I know that they say “curiosity killed the cat” but I’m not convinced. I reckon there’s more to the story. Because I suspect, even if ultimately curiosity did kill the cat, that cat accomplished a lot more in its life than it otherwise would have, because of curiosity!
The practice of being a leader can be overwhelming – particularly in a formal leadership role with positional authority. There’s always more to know than you can possibly learn, and more to do than you can possibly accomplish. And not enough people to share that with.
Curiosity provides the ability to focus more intently on bite-size chunks – thereby making the daunting more manageable.
“The important thing is not to stop questioning. Curiosity has its own reason for existence. One cannot help but be in awe when he contemplates the mysteries of eternity, of life, of the marvelous structure of reality. It is enough if one tries merely to comprehend a little of this mystery each day.” ~ Albert Einstein
Let me share with you four reasons why I think curiosity is a vital leadership superpower, and how you can refine and strengthen your own ability to be curious.
Curiosity about your own capability
Great leaders (by which I mean leaders who have an impact and are effective – not just those who are compelling and charismatic) are often described by those around them as ‘humble’. Jim Collins talks about “windows and mirrors”: that great leaders look out the window for someone to give credit to when something has been successful, and in the mirror, at themselves, when something goes wrong.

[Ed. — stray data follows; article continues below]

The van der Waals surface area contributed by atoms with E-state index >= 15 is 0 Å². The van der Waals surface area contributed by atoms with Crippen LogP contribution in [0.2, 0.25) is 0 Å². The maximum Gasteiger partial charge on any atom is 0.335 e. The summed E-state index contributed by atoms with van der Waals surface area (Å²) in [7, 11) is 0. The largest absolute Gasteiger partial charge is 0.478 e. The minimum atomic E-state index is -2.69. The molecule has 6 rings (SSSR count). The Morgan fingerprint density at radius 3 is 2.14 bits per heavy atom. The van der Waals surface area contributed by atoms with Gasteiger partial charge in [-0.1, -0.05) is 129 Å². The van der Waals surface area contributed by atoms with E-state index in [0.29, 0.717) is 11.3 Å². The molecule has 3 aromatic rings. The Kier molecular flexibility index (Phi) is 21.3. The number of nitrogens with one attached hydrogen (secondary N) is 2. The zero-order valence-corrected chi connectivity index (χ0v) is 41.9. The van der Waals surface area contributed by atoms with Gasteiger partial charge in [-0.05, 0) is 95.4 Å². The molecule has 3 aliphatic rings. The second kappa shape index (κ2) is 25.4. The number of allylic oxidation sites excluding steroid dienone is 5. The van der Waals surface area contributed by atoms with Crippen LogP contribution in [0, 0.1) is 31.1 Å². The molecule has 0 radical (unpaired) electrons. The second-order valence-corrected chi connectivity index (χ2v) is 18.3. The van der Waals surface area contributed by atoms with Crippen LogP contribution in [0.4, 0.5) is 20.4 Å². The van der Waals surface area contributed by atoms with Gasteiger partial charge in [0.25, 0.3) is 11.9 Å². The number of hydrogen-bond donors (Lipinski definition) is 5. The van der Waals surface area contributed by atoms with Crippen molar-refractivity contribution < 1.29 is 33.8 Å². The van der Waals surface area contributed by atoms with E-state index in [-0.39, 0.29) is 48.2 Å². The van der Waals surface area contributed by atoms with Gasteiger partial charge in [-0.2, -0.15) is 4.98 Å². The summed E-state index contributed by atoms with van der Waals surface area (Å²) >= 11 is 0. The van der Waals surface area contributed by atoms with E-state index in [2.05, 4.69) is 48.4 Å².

In order to be humble, you need to be open to the idea that you cannot, and do not, know everything. And that you cannot be, and are not, skilled at everything. But I have seen this done in a hollow way – a superficial way. A kind of [shrug] “I know I’m not great at everything, but…”
So to be authentically humble, you need to know that there are things you aren’t great at, and know what they actually are! This means seeking and being open to feedback. Respecting that other people can have views about your performance that are different than yours – but no less valid. It also means being open and honest outwardly about what you’re working on, and how.
Curiosity about your own impact
I have written before about Tasha Eurich’s book Insight: The Power of Self-Awareness in a Self-Deluded World, which is a brilliant read on this topic. (In fact there’s an entire chapter dedicated to “Internal self-awareness tools that really work”, which is well worth a read.) For me, the answer to getting curious about my impact on others has been mindfulness.
Because we live in our own heads – and not anyone else’s – we tend to assume that everyone else sees the world and makes sense of the world in the same way we do. This is entirely human, but blatantly wrong.
Just because you like feedback to be blunt and direct, doesn’t mean your co-workers do. Just because you like meetings to be sufficiently long to enable everyone to have their say, doesn’t mean that your boss does. Just because you like to send emails at 11.30 at night, doesn’t mean that your staff appreciate them.
Curiosity about your own impact enables you to examine your assumptions and somewhat objectively consider whether your actions and communication are being received in the way that you intend it. Or not.
Curiosity about others’ motivations and passions
You cannot easily lead others if you do not care about their motivations and passions. Interpersonal intelligence and emotional intelligence (Howard Gardner and Daniel Goleman’s seminal contributions to this field) are vital for being an effective leader, and your ability in these is intrinsically linked to your ability to be curious about what makes other people tick.